Due to further ongoing concerns, the Papay Co-op and Papay Development Trust have taken the following decisions:

From Monday 10th August, the Papay Coop will open the shop, though opening hours will be less than usual and safety conditions concerning COVID-19 will be in place. The shop will still continue to take orders for delivery / collection.. Click Shop for more details.

The Hostel will be closed for new bookings until further notice. Click Hostel for more details.

Papay Tours and visits to the Holm of Papay are suspended until 2021 but bookings for next year are open.

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The lane down to St Boniface
St Boniface Kirk, Papa Westray - photograph by Douglas Hourston

St Boniface Kirk

Now restored, St Boniface Kirk is set in an important ecclesiastic site dating back to the 8th century.  It stands above the rocky shore towards the north west of Papa Westray. It has Iron Age, Pictish and later remains nearby, dating from the 6th century BC to 12th century AD.  A Norse hog-back gravestone and two Early Christian cross-slabs found in the Kirkyard all combine to indicate a site of great significance.

Hogback tombstone in St Botolphs kirkyard
Hogback tombstone in St Botolphs kirkyard

Interior view of restored church - photograph by Douglas Hourston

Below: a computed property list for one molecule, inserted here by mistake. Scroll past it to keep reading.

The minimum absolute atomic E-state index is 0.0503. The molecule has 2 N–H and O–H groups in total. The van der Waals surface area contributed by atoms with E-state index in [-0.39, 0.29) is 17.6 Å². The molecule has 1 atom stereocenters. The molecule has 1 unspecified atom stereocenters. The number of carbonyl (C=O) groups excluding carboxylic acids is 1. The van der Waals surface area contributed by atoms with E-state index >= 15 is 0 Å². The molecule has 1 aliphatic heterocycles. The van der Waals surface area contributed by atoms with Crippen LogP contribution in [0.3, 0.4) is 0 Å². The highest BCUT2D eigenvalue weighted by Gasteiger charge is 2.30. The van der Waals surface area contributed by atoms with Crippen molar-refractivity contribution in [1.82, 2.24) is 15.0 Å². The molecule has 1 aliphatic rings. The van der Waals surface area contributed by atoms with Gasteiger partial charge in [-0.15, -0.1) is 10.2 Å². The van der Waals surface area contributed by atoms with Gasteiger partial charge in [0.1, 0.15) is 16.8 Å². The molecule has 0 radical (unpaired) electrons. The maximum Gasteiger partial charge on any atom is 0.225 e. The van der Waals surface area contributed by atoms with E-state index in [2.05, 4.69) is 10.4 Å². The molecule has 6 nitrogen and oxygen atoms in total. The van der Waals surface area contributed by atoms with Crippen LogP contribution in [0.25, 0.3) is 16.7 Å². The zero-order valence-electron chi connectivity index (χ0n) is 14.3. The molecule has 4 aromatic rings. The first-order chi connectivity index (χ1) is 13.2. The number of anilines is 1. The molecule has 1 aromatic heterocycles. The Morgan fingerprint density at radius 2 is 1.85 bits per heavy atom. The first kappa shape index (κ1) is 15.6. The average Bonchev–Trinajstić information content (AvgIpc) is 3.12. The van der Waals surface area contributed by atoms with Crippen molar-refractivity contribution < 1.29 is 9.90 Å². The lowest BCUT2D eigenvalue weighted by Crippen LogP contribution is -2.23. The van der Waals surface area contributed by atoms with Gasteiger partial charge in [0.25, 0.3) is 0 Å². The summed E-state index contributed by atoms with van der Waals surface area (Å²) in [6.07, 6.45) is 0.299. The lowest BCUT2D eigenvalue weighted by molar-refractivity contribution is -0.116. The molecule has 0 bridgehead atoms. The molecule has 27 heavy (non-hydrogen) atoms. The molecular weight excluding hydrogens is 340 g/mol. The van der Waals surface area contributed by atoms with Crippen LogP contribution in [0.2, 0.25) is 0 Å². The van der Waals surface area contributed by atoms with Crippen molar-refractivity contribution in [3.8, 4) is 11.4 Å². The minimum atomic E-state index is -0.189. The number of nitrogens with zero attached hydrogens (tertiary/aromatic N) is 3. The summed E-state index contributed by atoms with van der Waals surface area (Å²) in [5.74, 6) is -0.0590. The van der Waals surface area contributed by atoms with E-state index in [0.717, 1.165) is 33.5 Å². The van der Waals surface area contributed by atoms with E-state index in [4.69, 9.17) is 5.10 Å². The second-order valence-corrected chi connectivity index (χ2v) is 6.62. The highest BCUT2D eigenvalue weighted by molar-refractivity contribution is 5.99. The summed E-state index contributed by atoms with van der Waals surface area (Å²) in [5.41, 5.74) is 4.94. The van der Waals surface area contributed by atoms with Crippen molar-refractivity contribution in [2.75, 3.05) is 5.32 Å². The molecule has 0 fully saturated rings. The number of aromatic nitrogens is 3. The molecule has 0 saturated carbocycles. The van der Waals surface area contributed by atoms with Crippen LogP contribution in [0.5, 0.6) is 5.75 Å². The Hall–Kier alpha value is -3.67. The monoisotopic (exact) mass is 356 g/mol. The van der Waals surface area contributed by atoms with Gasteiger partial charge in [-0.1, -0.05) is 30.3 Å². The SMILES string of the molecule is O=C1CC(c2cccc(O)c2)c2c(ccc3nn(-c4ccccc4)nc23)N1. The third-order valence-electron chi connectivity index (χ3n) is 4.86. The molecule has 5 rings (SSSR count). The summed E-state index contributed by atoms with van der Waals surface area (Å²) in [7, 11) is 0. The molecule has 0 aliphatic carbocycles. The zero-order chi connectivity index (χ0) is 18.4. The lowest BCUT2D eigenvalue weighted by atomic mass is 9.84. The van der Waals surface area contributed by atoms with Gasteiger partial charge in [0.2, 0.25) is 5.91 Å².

The Kirk is dedicated to St Boniface (675 to 754 AD) a famous teacher and missionary, working in Friesia and Germany, becoming a bishop in 722 AD and archbishop in 732 AD. He established many new churches, monasteries and bishoprics before being murdered in 754 AD.

One interpretation of the story of St Boniface Kirk on Papay involves the Pictish King Nechtan who was conversion to the Roman Church around 715 AD. He formed an alliance with the kingdom of Northumbria and invited the clergy to establish a well ordered Christian mission through his domain.  Many churches and monasteries were on or near the sites of brochs, iron age fortified towers, indicating an important place of power.  This is the case with St Boniface Kirk.

As St Boniface met his fate whilst the mission to convert the Picts was spreading its network of churches and monasteries in the north, to Orkney and Shetland, the church built on Papay may have been dedicated to him at this time.

Beach Find Reveals Its Saintly Past

A CHANCE find by holidaymakers on a remote Orkney beach has turned out to be a major archaeological discovery.

The "unexciting" stone picked up by Julia and Russel Webb has been identified as part of a corner-post shrine - a stone box which would have contained the remains of a saint.

"It's a very significant discovery, " Dr. Raymond Lamb, Orkney's resident archaeologist, said yesterday.

"It confirms an historical Christian link between Orkney and Shetland."

Mr and Mrs Webb, from Aldeby in Suffolk, found the stone during a summer visit to Papa Westray. It was lying on a beach near the ancient kirk of St Boniface.

After its significance was recognised by Dr Lamb, it has now gone on display at Tankerness House Museum in Kirkwall.

He said the fragment dated from the eighth century. At that timeshrines containing relics were used as crowd pullers by churches - by touching them , people hoped to cure a range of illnesses.

Its discovery in Papa Westray shows Orkney and Shetland were being drawn towards the Pictish heartland of the eighth century," said Dr Lamb.